Matt Russell

RSO High Stakes League Storyteller

 

 

More Analysis by Matt Russell

Inaugural RSO High Stakes League update 1

Updated: September 23rd 2021

If you read any of the email updates from Stephen at RSO, you probably remember him talking about the desire to start a High Stakes League on the RSO platform.  I remember because I considered it but, perhaps not as strongly as some people.  It seemed awesome but finances – can I afford it?  And what level am I really?  You’ll understand soon enough I’ve never lacked confidence in anything I do but jumping up to the next level, whatever that may be in fantasy football, is a decision that takes some readiness.  Especially depending on where your finances are and mine were not quite there just yet.  A friend of mine that introduced me to the RSO platform in 2014 was considering joining though, probably a bit more strongly than I.  He expressed interest to RSO so that he could receive the email updates as the league tried to form which would put him in position to join if he ultimately felt comfortable.  This was great because he still shared the info with me as it came available.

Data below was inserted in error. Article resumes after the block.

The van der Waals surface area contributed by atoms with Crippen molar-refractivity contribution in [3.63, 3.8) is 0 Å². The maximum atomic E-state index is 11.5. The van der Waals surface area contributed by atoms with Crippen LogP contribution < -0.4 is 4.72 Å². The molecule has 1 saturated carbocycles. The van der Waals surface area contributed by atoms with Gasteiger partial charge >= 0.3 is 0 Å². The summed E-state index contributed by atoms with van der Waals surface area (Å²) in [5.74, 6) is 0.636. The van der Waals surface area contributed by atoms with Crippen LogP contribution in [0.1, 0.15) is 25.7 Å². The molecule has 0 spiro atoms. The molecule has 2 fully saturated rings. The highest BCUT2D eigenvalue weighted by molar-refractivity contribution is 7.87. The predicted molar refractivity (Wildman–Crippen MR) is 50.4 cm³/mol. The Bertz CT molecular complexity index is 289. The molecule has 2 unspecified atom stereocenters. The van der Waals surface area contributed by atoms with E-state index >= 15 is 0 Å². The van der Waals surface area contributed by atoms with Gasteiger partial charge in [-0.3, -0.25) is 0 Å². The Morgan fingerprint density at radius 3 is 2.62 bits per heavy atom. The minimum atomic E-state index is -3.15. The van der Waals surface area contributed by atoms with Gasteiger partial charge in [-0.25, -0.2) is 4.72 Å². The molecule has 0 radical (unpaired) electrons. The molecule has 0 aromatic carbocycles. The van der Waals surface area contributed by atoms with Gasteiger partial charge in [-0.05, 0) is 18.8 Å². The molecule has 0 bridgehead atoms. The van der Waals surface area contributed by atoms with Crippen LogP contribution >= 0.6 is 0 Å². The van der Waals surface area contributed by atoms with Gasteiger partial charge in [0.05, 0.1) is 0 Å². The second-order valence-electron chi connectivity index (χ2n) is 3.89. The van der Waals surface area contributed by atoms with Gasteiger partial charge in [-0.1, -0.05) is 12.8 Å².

Fast forward to August 2020.  The Inaugural RSO High Stakes League is close to being full but they still need one more team filled.  Stephen mentions in another RSO email update that the league is still looking for that last owner but Stephen himself may need to fill that role if they don’t find one, as a backup plan.  Regardless, the league is a go.  It’s happening and getting off the ground finally in this crazy 2020 that we went through.  Well, it just so happens that I got paid a couple days earlier.  I rehabilitate homes and sell them so my paydays come in chunks.  Very large chunks.  Usually only once per year.  So, I’ll be damned if the timing wasn’t lining up perfectly.  I reached out to my buddy to see if he joined.  He says no.  He’s going to watch and see how it goes first.  Gah!  What to do.  Well, I emailed Stephen and tell him the timing is right.  I’m considering it.  Just had a few more questions.